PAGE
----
Online Usage- The smiley face is a wide part of today's text messaging language or online slang. It is displayed as :-) or :) or 8-) or even :].

Icon Meaning
:-) classic smile with nose (Unicode: ☺ #263A)
:-( classic frown with nose (Unicode: ☹ #2639)
:) classic smile without nose
:( classic frown without nose
Ü classic vertical smile without nose

The two original text smileys, :-) to indicate a joke and :-( to mark things that are not a joke were invented on September 19, 1982 by Scott E. Fahlman, a research professor at Carnegie Mellon University's Department of Computer Science. His original post at the CMU CS general board, where he suggested the use of the smileys, was retrieved on September 10, 2002 by Jeff Baird from an October 1982 backup tape of the spice vax (cmu-750x) as proof to support the claim.[10]

More recently, small, in-line graphical images of smileys and other faces have become popular, especially on forums:

Smiley Expression
Nomicons-original.gif Simple Smile is usually written like this, :) or (: or :] or [: or =) or (= or :-) or (-:
It can also be done by using ALT + (keypad) 1, getting ☺. Or also the same thing only using: 2 getting ☻
Nomicons-blink.gif Confused Smiley is usually written like this, :S or S: or :/ or :\ or /: or o_O or O_O or o.O or O.O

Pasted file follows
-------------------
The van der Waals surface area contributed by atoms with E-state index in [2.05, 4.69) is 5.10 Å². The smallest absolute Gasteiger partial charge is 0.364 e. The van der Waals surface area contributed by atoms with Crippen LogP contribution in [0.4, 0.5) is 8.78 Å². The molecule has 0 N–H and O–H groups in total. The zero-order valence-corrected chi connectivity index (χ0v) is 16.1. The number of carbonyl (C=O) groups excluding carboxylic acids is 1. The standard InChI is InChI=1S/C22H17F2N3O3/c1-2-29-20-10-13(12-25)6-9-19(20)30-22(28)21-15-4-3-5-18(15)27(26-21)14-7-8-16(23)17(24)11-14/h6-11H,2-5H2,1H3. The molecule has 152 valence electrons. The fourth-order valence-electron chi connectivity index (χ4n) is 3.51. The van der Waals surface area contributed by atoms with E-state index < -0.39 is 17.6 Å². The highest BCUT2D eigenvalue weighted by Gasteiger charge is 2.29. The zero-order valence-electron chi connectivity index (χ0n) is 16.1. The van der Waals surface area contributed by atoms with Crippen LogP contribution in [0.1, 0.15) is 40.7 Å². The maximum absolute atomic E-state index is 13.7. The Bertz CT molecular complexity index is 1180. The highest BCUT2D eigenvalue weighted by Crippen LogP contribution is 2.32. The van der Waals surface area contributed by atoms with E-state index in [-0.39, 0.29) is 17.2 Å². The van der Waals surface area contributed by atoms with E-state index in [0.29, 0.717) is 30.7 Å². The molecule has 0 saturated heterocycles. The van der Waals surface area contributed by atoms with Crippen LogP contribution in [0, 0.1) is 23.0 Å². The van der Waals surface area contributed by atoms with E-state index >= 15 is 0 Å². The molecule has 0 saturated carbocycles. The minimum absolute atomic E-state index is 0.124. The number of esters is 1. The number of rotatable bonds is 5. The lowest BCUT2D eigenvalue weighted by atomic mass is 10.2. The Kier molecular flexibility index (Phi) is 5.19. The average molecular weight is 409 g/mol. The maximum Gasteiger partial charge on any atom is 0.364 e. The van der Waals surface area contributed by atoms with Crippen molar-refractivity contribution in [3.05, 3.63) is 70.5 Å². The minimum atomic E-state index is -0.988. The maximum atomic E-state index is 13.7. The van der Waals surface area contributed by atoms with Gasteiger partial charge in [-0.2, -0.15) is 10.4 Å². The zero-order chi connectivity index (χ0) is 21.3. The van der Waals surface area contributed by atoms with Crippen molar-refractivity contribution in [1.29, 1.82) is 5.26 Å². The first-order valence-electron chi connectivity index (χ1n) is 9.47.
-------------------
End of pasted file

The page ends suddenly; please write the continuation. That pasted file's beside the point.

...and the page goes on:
It is also known as "a dolleke", see famous person.

Nomicons-sad.gif Simple Frown is usually written like this, :( or ): or :[ or ]: or :'( or )': or :-( or )-:
Nomicons-ohmy.gif Shocked Smiley is usually written like this, :O or O: or :o or o: or :-O (with nose) or D:

It can also be done by using ALT + (keypad) 0246, getting ö.

Nomicons-tongue.gif Smiley with Tongue sticking out is usually written like this, Unknown tongue.gif or q: or Unknown tongue.gif

If you use ASCII keys then, :Þ, is also possible. Press ALT + (keypad) 0222 for "Þ"

Nomicons-biggrin.gif Smiley with big grin is usually written like this, Aiwan-biggrin.gif or :]] or [[: or XD

The reverse, or left-handed, smileys (-: have also gained popularity for being a way to avoid having text smileys converted to graphical representations in certain settings such as instant messaging programs.


  1. ^ Smiley Story. Smiley World website.
  2. ^ World Smile website
  3. ^ "Wal-Mart seeks smiley face rights". BBC News. 8 May 2006.
  4. ^ "Loufrani v. Wal-Mart Stores, Inc.", Opposition No. 91152145 (Filed July 23, 2002)
  5. ^ Kabel, Mark (October 22, 2006). "Wal-Mart phasing out smiley face vests". Associated Press.
  6. ^ Williamson, Richard (October 30, 2006). "The last days of Wal-Mart’s smiley face". Adweek.
  7. ^ "Wal-Mart loses trademark on smiley face". Boing Boing. 28 March 2008.
  8. ^ "Oleg Teterin, Russian Entrepeneur, Trademarks an Emoticon". Huffington Post. 11 December 2008.
  9. ^ "EuG: Bildmarke in Form eines halben Smileys nicht schutzfähig". markenmagazin:recht. 29 September 2009.
  10. ^ Mike Jones (September 12, 2002), The First Smiley :-),, retrieved May 31, 2007
Article Information
Author: Administrator
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Last Modified: June 1, 2010